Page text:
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French Primitivism and the Ends of Empire, 1945-1975

 For over a century, the idea of primitivism has motivated artistic modernism. Focusing on the three decades after World War II, known in France as “les trentes glorieuses” despite the loss of most of the country’s colonial empire, this probing and expansive book argues that primitivism played a key role in a French society marked by both economic growth and political turmoil.

In a series of chapters that consider significant aspects of French culture—including the creation of new museums of French folklore and of African and Oceanic arts and the development of tourism against the backdrop of nuclear testing in French Polynesia—Daniel J. Sherman shows how primitivism, a collective fantasy born of the colonial encounter, proved adaptable to a postcolonial, inward-looking age of mass consumption. Following the likes of Claude Lévi-Strauss, Andrée Putman, and Jean Dubuffet through decorating magazines, museum galleries, and Tahiti’s pristine lagoons, this interdisciplinary study provides a new perspective on primitivism as a cultural phenomenon and offers fresh insights into the eccentric edges of contemporary French history.

312 pages | 10 color plates, 51 halftones | 6 1/8 x 9 1/4 | © 2011

Anthropology: Cultural and Social Anthropology

Art: Art--General Studies, Design

History: European History

Reviews

“Ernest Renan made the observation long ago: it is not just what citizens remember that helps to make a nation but also what they forget. He was speaking of the Saint Bartholomew’s Day Massacre. The same will to forget is at work today in France’s effacement of its colonial past. Daniel Sherman’s penetrating work on twentieth-century French primitivism hammers the point home with exceptional analytic sophistication and an unflagging intelligence.”

Philip Nord, Princeton University

“Bold and innovative in its conceptualization and execution, this book persuasively argues for the crucial role of primitivism in French culture and society following the end of the Second World War. Sherman combines an array of sites of cultural production and consumption to create a fascinating image of the period. This is an impressive and exciting work.”

Leora Auslander, University of Chicago

French Primitivism and the Ends of Empire is exemplary social history, cultural history, and art history—all informed by an intellectual sophistication linking several theoretical perspectives to an analysis that takes many fascinating turns. Sherman associates diverse observations of specific events with grand ideological constructions, sometimes to pinpoint inherent tensions, sometimes to give voice to a telling fact that otherwise remains silent. Simultaneously a study of postwar France and a commentary on historical method, this text is admirably responsible to its own judgments, explaining its concepts and terms as its argument proceeds. Regarding no cultural practice as beyond suspicion, Sherman ends with historical investigation and analysis at its very best.”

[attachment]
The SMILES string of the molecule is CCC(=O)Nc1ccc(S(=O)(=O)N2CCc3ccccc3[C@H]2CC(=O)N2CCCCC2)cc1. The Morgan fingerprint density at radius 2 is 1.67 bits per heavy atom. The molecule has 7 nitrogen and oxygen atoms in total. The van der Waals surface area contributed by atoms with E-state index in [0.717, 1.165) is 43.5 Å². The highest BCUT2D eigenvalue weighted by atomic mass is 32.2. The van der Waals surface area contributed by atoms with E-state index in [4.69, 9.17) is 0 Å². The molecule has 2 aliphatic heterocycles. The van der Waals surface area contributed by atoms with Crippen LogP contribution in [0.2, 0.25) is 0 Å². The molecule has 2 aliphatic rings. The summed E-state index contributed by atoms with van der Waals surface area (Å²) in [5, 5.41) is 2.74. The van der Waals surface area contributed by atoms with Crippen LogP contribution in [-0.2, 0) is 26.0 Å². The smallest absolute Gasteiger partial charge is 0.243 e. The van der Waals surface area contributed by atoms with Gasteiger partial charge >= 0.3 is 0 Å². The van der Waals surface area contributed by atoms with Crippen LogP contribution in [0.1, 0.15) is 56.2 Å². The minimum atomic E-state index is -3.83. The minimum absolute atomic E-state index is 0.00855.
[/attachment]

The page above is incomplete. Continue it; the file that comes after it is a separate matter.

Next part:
Richard Shiff, University of Texas at Austin

“The lively controversy around Paris’s Musée du Quai Branly reminds us that primitivism is a complex ongoing cultural formation, with dynamics beyond those of modernist art. Daniel Sherman’s deeply researched study conducts a fascinating exploration of less-usual artistic suspects such as Gaston Chaissac, but ranges also over ethnography, museology, tourism, and ongoing contention in France’s remaining colonies. This is a topical and absorbing history.”

Nicholas Thomas, University of Cambridge

“With impressive breadth of research, this study brings together a wide range of related subjects in a style that is focused, intellectually engaging, and accessible. Highly recommended.”

Choice

 “A brilliant study of period taste.”

Oxford Art Journal

“Sherman’s examination of creatively chosen textual and visual illustrations to expose the complexities of the discourses and practices that ‘write primitivism into this period’ is a major strength of this volume.”

Museum Anthropology

Table of Contents

Acknowledgments
1 Introduction: Circa 1967
2 Peoples Ethnographic: The Colonial Inheritance of French Ethnography
3 Primitive Accumulation: Refashioning the Colonial
4 Totemic Artists: Gaston Chiassac, Jean Dubuffet, and the Problem of Categories
5 Trouble in Paradise: Tourism and the Myth of Preservation in French Polynesia
Epilogue
Notes
Index

Awards

French Colonial Historical Society: Alf Andrew Heggoy Book Prize
Won

Choice Magazine: CHOICE Outstanding Academic Title Awards
Won

Society for French Historical Studies: David H. Pinkney Prize
Won

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